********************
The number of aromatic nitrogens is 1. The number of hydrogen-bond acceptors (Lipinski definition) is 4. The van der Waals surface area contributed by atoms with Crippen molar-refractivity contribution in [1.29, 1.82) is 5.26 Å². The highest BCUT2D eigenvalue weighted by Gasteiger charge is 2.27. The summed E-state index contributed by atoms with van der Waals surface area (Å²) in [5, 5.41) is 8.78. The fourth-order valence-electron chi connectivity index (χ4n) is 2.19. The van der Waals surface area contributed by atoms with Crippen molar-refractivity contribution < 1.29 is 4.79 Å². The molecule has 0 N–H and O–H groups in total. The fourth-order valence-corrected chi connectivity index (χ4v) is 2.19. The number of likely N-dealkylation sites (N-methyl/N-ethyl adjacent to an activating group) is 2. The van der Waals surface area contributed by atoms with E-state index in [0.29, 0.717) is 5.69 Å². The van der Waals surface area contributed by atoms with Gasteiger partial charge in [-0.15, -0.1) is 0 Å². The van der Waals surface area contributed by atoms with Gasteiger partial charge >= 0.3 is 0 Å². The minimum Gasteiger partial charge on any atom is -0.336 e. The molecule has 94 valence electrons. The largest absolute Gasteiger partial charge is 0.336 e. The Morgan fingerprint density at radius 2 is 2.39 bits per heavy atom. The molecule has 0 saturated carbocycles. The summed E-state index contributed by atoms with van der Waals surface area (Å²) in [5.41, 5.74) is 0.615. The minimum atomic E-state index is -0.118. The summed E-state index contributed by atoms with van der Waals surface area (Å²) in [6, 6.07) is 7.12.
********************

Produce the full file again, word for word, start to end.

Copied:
The number of aromatic nitrogens is 1. The number of hydrogen-bond acceptors (Lipinski definition) is 4. The van der Waals surface area contributed by atoms with Crippen molar-refractivity contribution in [1.29, 1.82) is 5.26 Å². The highest BCUT2D eigenvalue weighted by Gasteiger charge is 2.27. The summed E-state index contributed by atoms with van der Waals surface area (Å²) in [5, 5.41) is 8.78. The fourth-order valence-electron chi connectivity index (χ4n) is 2.19. The van der Waals surface area contributed by atoms with Crippen molar-refractivity contribution < 1.29 is 4.79 Å². The molecule has 0 N–H and O–H groups in total. The fourth-order valence-corrected chi connectivity index (χ4v) is 2.19. The number of likely N-dealkylation sites (N-methyl/N-ethyl adjacent to an activating group) is 2. The van der Waals surface area contributed by atoms with E-state index in [0.29, 0.717) is 5.69 Å². The van der Waals surface area contributed by atoms with Gasteiger partial charge in [-0.15, -0.1) is 0 Å². The van der Waals surface area contributed by atoms with Gasteiger partial charge >= 0.3 is 0 Å². The minimum Gasteiger partial charge on any atom is -0.336 e. The molecule has 94 valence electrons. The largest absolute Gasteiger partial charge is 0.336 e. The Morgan fingerprint density at radius 2 is 2.39 bits per heavy atom. The molecule has 0 saturated carbocycles. The summed E-state index contributed by atoms with van der Waals surface area (Å²) in [5.41, 5.74) is 0.615. The minimum atomic E-state index is -0.118. The summed E-state index contributed by atoms with van der Waals surface area (Å²) in [6, 6.07) is 7.12.